By Elyse Turner
I sat down with Tijana Milovanovic, who was an intern this past summer and has been hired on as a Junior Developer, to talk about development, getting her first post-college job, and the balancing act that any NCAA student-athlete must do.
We're hiring, Android says "Bye bye" to the burger, 10 modern software over-engineering mistakes, and everything else you missed on the Monday Mobile Mashup!
In part three of this series, we talked about smart home usability and the importance of both analog and digital functionality. Today, I’ll share with you my investigation of various smart home platforms and their pros and cons.
We are hiring, designer imposter syndrome, Halloween costume ideas for designers, Android Gradle configurations, and everything else you missed on the Monday Mobile Mashup!
Product design for sustainability, iOS 10 notifications, effective Android architecture, Dan Ward on updating his home to a smart home, and everything else on the Monday Mobile Mashup!
The biggest thing when it comes to smart home usability is that you’re only successful if your smart home works for everybody. A smart home also needs to work 100% of the time, which is why the analog experience is extremely important. The analog experience is just as important as the digital experience, if not more so. When your internet goes down, your WiFi goes down, cell towers go down, zombies eat the electrical grid, or who knows what, these components can still operate.
In Part One of this series, I introduced my adventures in homeownership as I planned to outfit my 1940s-era house with the latest in smart home technology. Today, I’m going to tell you about my installation experience – and the number one challenge to installing any connected home hardware.
Smart home is no longer stuck in a dark corner of the internet, the province of a dedicated group tinkerers. You can go into Best Buy or Home Depot right now and smart home products are on the shelves. I wanted to see for myself if these products are ready from a basic, human aspect – not only how tech-savvy do you need to be to install them, but how savvy do you need to be to use them?
In this series, I’ll share my journey as I answer this basic question and attempt to shine a light on the value that connected home adds to houses old and new. How can it make our lives better without making us completely crazy? Come find out with me.
Working with JSON in Swift, TrueTime for Swift and Android, an updated Joel Test and everything else you missed on the Monday Mobile Mashup!
Xcenv, What we've learned so far from running our Apprentice Program, what two years of Android development have taught me the hard way, and everything else you missed, on the Monday Mobile Mashup!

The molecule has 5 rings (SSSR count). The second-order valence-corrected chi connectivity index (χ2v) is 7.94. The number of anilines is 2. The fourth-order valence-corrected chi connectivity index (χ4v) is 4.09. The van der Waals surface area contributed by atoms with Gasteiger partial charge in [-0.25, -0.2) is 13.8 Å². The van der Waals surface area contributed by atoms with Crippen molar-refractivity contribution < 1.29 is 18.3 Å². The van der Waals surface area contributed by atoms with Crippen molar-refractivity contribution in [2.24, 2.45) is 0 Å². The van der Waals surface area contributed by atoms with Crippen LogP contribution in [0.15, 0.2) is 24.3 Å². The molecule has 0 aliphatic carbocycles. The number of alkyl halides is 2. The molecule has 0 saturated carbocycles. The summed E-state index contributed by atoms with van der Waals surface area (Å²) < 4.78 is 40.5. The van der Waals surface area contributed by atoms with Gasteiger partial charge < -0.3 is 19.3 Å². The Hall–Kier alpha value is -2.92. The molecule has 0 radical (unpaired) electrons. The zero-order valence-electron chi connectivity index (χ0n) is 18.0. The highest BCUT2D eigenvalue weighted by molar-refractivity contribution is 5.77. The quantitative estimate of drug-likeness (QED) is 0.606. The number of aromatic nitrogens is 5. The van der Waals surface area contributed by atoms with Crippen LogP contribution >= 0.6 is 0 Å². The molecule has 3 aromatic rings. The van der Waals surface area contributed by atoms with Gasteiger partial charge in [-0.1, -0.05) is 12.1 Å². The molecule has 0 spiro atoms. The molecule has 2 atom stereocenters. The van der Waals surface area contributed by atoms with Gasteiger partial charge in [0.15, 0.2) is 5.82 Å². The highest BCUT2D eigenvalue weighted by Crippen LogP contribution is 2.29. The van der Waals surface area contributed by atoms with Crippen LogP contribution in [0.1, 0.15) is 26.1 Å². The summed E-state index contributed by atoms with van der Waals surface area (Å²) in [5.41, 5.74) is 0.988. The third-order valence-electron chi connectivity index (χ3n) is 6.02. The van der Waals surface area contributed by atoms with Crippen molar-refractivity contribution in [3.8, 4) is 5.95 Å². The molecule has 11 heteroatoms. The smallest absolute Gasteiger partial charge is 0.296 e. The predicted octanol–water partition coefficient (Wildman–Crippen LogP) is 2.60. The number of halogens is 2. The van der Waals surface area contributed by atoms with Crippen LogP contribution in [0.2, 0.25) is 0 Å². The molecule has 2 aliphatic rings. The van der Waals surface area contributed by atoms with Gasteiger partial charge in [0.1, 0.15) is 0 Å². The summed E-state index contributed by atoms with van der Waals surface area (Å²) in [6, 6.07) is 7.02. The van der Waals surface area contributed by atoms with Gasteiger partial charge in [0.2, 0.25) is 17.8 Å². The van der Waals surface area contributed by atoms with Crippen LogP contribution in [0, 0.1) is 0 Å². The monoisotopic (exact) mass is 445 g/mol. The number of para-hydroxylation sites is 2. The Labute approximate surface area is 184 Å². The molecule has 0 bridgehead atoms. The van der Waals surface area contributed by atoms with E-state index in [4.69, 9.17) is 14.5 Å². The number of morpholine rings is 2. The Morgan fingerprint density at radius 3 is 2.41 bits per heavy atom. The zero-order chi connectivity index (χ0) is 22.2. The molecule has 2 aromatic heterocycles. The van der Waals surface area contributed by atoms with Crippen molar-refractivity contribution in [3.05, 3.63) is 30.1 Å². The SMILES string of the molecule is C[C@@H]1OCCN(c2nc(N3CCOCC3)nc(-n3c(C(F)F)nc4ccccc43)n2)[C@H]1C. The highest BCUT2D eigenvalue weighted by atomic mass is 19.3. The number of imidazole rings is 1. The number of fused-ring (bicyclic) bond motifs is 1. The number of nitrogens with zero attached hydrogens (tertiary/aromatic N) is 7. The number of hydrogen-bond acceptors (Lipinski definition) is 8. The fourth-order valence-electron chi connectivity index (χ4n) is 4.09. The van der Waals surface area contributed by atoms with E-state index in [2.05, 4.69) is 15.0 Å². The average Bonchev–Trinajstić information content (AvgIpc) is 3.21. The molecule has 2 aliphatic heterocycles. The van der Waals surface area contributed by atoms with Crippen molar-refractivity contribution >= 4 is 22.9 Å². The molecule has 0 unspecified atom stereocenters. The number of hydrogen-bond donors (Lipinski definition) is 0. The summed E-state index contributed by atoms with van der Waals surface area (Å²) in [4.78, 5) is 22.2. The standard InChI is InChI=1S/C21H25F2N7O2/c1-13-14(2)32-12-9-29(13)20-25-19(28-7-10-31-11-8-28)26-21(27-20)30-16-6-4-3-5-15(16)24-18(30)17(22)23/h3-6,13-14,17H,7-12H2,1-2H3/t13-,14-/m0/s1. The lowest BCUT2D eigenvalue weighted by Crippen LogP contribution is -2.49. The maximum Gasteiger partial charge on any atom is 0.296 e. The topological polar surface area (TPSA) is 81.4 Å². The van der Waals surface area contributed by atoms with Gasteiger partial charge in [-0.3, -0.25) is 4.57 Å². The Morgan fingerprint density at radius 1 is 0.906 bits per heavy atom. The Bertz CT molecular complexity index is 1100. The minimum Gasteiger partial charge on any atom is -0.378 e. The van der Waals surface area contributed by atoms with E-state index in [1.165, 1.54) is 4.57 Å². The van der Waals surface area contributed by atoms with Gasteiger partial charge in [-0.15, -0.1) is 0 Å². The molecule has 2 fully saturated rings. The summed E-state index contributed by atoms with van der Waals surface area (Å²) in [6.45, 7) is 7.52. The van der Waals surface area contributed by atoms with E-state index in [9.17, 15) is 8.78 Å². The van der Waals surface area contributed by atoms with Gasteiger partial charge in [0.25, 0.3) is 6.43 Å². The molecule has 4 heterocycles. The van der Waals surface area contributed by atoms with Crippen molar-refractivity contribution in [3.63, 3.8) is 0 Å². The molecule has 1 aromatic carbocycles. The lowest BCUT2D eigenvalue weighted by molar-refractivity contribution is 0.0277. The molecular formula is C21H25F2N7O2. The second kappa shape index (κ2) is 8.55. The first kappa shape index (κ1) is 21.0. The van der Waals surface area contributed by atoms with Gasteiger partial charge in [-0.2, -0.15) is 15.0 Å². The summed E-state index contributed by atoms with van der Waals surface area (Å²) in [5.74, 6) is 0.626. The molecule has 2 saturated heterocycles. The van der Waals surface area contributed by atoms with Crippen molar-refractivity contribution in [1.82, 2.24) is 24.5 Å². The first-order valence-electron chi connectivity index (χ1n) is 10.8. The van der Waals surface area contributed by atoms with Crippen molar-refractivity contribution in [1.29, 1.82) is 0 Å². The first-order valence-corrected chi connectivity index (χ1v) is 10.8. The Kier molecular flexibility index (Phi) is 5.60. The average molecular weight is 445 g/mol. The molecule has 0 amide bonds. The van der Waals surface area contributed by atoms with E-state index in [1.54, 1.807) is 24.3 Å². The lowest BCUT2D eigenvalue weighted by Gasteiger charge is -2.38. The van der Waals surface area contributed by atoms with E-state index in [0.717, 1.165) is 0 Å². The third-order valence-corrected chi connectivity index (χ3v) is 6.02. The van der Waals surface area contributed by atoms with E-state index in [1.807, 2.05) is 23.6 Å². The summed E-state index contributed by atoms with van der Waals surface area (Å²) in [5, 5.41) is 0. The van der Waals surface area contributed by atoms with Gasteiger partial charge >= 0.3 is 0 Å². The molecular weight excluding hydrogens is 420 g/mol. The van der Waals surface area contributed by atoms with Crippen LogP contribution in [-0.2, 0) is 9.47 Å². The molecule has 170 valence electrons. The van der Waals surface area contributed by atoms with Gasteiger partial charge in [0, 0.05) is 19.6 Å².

By Erika Carlson
In 2011, our co-founders had a wild idea to create a company where people would actually want to work. The goals were pretty simple: build high quality software, have the freedom to learn, teach, and explore new technology, and give every team member visibility and a voice in company decisions.
Detroit Labs is a services company. To put it bluntly, that means the entire value of our company walks in the door in the morning and walks right back out at night; our bills aren’t paid by patent fees or monthly subscriptions, but rather from the work our team members do on behalf of our clients. And frankly, using traditional networking and recruiting methods, the supply for new hires did not meet our demand. This led to another wild idea: what if we hire, pay, and teach people, from scratch, the skills we needed. We wondered, “What if we could find people with the skills and the will who aren't yet IT professionals, and welcome them to the world of software development? What would that take?”
“There are companies now making wireless in-ear earbuds that have biometric sensors in them, so it could lead to a big leap in functionality,” said Dan Ward, co-founder of mobile app development firm Detroit Labs. “Apple has focused a lot on health and wellness, so it might open up an entirely new product opportunity.”
Mobile design techniques, the many flavors of commit(), my least favorite thing about Swift, and everything else you missed on the Monday Mobile Mashup!
The correct way to display lists in iOS, lessons from converting an Android app to 100% Kotlin, innovating on Material Design and everything else on the Monday Mobile Mashup!
Exercises for JS beginners, empathy for software developers, the typography for "Stranger Things," and everything else you missed on the Monday Mobile Mashup.
Technical debt costs a team additional development effort. Caused by the decision to write and merge code that is inferior to clean code standards, it may seem easier to implement a quick but short-lived fix at the time, but it has consequences down the road for both your development team and your business.
Last week we dove into how DL organizes agile teams to fully utilize QA. Now let’s focus on tackling QA integration from a team and company philosophy perspective.
HTTP requests, 4 years with Haskell, ideas for making better talks and conferences, and everything else you missed on the Monday Mobile Mashup!
Every company has a different idea of what agile means. With each variety of agile, QA fits in slightly differently, but I hope that you can take away a few ideas from how DL implements QA to improve your agile teams. I’ll cover team organization in today’s blog and team/company philosophy next week.
EmojiTextView, VIM Adventures, how to be a wizard programmer, practical machine learning, and everything else you missed on the Monday Mobile Mashup!